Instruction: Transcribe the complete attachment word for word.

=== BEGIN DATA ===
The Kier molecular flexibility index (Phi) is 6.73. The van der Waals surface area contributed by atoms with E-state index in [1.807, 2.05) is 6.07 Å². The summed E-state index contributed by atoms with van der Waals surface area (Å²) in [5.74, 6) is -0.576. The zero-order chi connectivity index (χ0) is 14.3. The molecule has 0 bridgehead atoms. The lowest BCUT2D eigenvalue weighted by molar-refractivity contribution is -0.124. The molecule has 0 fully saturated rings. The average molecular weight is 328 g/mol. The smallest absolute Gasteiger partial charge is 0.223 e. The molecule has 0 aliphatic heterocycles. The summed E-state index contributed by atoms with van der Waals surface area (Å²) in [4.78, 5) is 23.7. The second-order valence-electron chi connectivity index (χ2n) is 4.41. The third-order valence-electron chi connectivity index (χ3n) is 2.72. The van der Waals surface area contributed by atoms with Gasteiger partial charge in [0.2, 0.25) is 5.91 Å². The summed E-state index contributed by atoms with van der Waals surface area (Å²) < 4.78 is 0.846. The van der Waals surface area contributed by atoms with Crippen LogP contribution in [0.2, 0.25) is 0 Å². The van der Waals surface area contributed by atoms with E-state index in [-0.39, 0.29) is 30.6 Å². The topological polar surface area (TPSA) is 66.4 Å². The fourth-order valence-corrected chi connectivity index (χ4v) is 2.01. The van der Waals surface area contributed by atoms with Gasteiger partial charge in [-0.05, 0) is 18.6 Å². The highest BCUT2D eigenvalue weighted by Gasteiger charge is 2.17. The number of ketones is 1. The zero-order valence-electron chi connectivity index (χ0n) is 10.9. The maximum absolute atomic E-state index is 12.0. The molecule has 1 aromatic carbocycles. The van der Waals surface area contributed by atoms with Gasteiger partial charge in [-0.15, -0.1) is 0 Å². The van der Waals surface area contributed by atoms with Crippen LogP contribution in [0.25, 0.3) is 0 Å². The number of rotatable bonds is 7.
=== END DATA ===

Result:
The Kier molecular flexibility index (Phi) is 6.73. The van der Waals surface area contributed by atoms with E-state index in [1.807, 2.05) is 6.07 Å². The summed E-state index contributed by atoms with van der Waals surface area (Å²) in [5.74, 6) is -0.576. The zero-order chi connectivity index (χ0) is 14.3. The molecule has 0 bridgehead atoms. The lowest BCUT2D eigenvalue weighted by molar-refractivity contribution is -0.124. The molecule has 0 fully saturated rings. The average molecular weight is 328 g/mol. The smallest absolute Gasteiger partial charge is 0.223 e. The molecule has 0 aliphatic heterocycles. The summed E-state index contributed by atoms with van der Waals surface area (Å²) in [4.78, 5) is 23.7. The second-order valence-electron chi connectivity index (χ2n) is 4.41. The third-order valence-electron chi connectivity index (χ3n) is 2.72. The van der Waals surface area contributed by atoms with Gasteiger partial charge in [0.2, 0.25) is 5.91 Å². The summed E-state index contributed by atoms with van der Waals surface area (Å²) < 4.78 is 0.846. The van der Waals surface area contributed by atoms with Crippen LogP contribution in [0.2, 0.25) is 0 Å². The van der Waals surface area contributed by atoms with E-state index in [-0.39, 0.29) is 30.6 Å². The topological polar surface area (TPSA) is 66.4 Å². The fourth-order valence-corrected chi connectivity index (χ4v) is 2.01. The van der Waals surface area contributed by atoms with Gasteiger partial charge in [-0.05, 0) is 18.6 Å². The highest BCUT2D eigenvalue weighted by Gasteiger charge is 2.17. The number of ketones is 1. The zero-order valence-electron chi connectivity index (χ0n) is 10.9. The maximum absolute atomic E-state index is 12.0. The molecule has 1 aromatic carbocycles. The van der Waals surface area contributed by atoms with Gasteiger partial charge in [-0.15, -0.1) is 0 Å². The van der Waals surface area contributed by atoms with Crippen LogP contribution in [0.25, 0.3) is 0 Å². The number of rotatable bonds is 7.